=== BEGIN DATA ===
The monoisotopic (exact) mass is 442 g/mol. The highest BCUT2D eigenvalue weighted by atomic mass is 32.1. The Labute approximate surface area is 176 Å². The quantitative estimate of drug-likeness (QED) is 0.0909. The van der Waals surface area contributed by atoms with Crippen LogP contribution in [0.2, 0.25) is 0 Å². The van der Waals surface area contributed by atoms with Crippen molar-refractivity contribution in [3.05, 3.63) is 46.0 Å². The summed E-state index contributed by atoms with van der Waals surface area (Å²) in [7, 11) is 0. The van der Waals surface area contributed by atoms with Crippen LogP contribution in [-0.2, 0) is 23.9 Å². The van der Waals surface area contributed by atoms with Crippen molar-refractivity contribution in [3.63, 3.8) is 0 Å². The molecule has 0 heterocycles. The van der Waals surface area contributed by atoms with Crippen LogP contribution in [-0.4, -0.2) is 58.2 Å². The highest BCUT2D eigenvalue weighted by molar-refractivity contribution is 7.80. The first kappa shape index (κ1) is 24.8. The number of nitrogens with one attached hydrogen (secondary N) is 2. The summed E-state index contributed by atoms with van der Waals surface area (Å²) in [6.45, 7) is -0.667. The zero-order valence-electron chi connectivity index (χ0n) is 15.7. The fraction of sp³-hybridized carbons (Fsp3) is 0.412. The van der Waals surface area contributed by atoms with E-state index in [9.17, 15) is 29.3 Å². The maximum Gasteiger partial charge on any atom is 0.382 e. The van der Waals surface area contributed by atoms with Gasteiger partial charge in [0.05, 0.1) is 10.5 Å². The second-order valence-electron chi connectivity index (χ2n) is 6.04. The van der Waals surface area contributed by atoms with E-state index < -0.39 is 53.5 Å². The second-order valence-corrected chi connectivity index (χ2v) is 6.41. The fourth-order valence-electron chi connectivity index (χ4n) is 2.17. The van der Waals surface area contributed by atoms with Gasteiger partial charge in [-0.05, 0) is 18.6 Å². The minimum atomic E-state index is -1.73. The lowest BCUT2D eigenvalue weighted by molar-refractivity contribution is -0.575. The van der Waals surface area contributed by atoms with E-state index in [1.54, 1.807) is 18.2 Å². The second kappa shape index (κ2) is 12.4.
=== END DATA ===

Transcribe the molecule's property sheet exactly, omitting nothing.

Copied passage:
The monoisotopic (exact) mass is 442 g/mol. The highest BCUT2D eigenvalue weighted by atomic mass is 32.1. The Labute approximate surface area is 176 Å². The quantitative estimate of drug-likeness (QED) is 0.0909. The van der Waals surface area contributed by atoms with Crippen LogP contribution in [0.2, 0.25) is 0 Å². The van der Waals surface area contributed by atoms with Crippen molar-refractivity contribution in [3.05, 3.63) is 46.0 Å². The summed E-state index contributed by atoms with van der Waals surface area (Å²) in [7, 11) is 0. The van der Waals surface area contributed by atoms with Crippen LogP contribution in [-0.2, 0) is 23.9 Å². The van der Waals surface area contributed by atoms with Crippen molar-refractivity contribution in [3.63, 3.8) is 0 Å². The molecule has 0 heterocycles. The van der Waals surface area contributed by atoms with Crippen LogP contribution in [-0.4, -0.2) is 58.2 Å². The highest BCUT2D eigenvalue weighted by molar-refractivity contribution is 7.80. The first kappa shape index (κ1) is 24.8. The number of nitrogens with one attached hydrogen (secondary N) is 2. The summed E-state index contributed by atoms with van der Waals surface area (Å²) in [6.45, 7) is -0.667. The zero-order valence-electron chi connectivity index (χ0n) is 15.7. The fraction of sp³-hybridized carbons (Fsp3) is 0.412. The van der Waals surface area contributed by atoms with E-state index in [9.17, 15) is 29.3 Å². The maximum Gasteiger partial charge on any atom is 0.382 e. The van der Waals surface area contributed by atoms with Gasteiger partial charge in [0.05, 0.1) is 10.5 Å². The second-order valence-electron chi connectivity index (χ2n) is 6.04. The van der Waals surface area contributed by atoms with E-state index < -0.39 is 53.5 Å². The second-order valence-corrected chi connectivity index (χ2v) is 6.41. The fourth-order valence-electron chi connectivity index (χ4n) is 2.17. The van der Waals surface area contributed by atoms with Gasteiger partial charge in [-0.05, 0) is 18.6 Å². The minimum atomic E-state index is -1.73. The lowest BCUT2D eigenvalue weighted by molar-refractivity contribution is -0.575. The van der Waals surface area contributed by atoms with E-state index in [1.54, 1.807) is 18.2 Å². The second kappa shape index (κ2) is 12.4.